When I get together with estate planning clients, one question that often comes up is “what happens to my assets if my spouse or I have to go into long-term care?” I then explain Medicaid, the government program designed to help pay for our stay in a long-term care facility if we can’t afford it.
One of the types of assets that is not considered when Medicaid is looking at eligibility is the retirement accounts of the spouse who is not in the long-term care facility. So, when I’m meeting with a couple where one spouse has health concerns and we’re worried about a future long-term care stay, one strategy is to pump money into the retirement accounts of the healthy spouse.
The next question clients would then ask is how much can be contributed to a retirement account in one year. For 2022, a person can contribute up to $6,000 in an IRA and up to $20,500 in 401(k)s, 403(b)s, 457s, SEPS and the federal government’s Thrift Savings Plan. However, for taxpayers over the age of 50, the IRS allows them to save a little more – known as “catch-up” contributions. In 2022, this amount is $1,000 for IRAs and $6,500 for 401(k)s and similar plans.
I’ve had this discussion dozens of times during my career. The last time I had it, however, it dawned on me that I now fit into this older taxpayer category. Bummer.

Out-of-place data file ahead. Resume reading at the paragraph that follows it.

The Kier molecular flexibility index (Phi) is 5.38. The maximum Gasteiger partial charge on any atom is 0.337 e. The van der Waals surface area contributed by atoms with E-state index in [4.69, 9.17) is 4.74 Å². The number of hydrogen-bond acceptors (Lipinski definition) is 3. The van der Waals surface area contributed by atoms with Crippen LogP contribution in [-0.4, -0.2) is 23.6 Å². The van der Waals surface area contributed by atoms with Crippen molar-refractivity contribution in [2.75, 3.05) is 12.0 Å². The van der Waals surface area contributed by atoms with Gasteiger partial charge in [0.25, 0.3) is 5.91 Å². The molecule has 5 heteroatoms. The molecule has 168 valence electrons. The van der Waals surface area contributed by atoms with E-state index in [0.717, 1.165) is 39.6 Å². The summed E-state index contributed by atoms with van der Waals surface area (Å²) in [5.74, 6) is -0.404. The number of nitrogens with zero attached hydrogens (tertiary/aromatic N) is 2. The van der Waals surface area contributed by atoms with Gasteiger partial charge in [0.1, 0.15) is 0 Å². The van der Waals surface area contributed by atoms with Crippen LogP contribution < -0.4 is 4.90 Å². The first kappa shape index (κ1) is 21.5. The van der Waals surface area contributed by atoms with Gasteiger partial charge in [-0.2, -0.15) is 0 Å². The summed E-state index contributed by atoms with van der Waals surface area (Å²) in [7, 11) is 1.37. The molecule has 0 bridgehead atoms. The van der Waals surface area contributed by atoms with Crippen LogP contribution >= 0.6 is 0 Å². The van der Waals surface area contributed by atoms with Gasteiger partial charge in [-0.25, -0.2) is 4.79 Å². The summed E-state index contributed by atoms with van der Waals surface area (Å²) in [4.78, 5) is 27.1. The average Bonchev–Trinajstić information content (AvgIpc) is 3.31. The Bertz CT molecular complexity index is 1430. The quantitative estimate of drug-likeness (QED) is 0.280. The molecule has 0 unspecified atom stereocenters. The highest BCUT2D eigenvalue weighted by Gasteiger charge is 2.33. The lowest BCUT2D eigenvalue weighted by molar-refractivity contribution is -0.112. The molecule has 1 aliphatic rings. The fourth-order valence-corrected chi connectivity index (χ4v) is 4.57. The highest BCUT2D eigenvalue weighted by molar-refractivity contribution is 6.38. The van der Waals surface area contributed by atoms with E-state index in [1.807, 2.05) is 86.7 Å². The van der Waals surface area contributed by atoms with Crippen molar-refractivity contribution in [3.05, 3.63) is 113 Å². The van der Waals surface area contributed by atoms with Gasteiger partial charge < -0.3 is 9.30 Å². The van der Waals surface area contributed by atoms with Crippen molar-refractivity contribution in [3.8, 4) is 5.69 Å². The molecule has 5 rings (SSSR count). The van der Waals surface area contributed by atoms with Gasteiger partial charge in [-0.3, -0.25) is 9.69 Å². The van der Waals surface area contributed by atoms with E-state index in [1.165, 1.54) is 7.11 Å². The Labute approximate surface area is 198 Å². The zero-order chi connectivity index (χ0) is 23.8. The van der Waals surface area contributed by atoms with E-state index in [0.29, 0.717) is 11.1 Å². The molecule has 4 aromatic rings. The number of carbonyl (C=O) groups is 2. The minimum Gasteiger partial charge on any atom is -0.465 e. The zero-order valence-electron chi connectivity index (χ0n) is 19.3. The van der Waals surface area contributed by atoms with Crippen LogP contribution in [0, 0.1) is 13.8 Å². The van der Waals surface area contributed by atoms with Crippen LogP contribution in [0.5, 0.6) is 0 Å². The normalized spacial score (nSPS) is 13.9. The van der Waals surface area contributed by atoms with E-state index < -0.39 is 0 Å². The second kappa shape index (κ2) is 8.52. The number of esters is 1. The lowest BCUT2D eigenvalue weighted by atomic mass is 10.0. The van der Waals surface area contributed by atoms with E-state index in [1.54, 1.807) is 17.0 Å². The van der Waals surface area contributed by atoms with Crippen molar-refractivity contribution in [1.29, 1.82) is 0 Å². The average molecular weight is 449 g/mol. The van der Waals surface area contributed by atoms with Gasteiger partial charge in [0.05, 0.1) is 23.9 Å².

But, I might as well take advantage of it. And next year, us seniors can sock away more than ever.
Last month, the IRS announced it is increasing the contribution limits in 2023 more than they ever have in the past. Due to the high pace of inflation, the government wants to incentivize taxpayers saving for retirement.
Individuals will be able to contribute up to $6,500 to an IRA next year. They can also save up to $22,500 in their 401(k)s and related plans in 2023. This $2,000 increase of almost 10% the biggest hike in history since 401(k) plans began indexing to inflation starting in 2007. While the catch-up for IRAs is still $1,000 in 2023, this figure bumps up to $7,500 for 401(k)s and related plans.
“Therefore, participants in 401(k), 403(b), most 457 plans, and the federal government’s Thrift Savings Plan who are 50 and older can contribute up to $30,000, starting in 2023,” the IRS said in the statement.
Because Americans are struggling with the highest levels of inflation in 40 years, Uncle Sam is also looking to throw us a bone when it comes to taxes. In addition to allowing taxpayers to contribute more pretax dollars to retirement accounts (within certain limits), they are also raising the income limits within tax brackets. In other words, in 2023, Americans can earn more money, save more for retirement, and not pay any more in taxes.
As I mentioned, contributions to a traditional IRA are tax deductible, but only under certain conditions. If a taxpayer or his or her spouse was covered by a retirement plan at work, the deduction may be reduced, or “phased out,” until it is eliminated entirely, depending on filing status and income. The IRS is also increasing the “phase-out” ranges for these deductions next year.
So, while there’s lots of scary economic terms being tossed around these days, like inflation, interest rates and recession, the scariest one – taxes – may not be so scary after all.
Reg P. Wydeven
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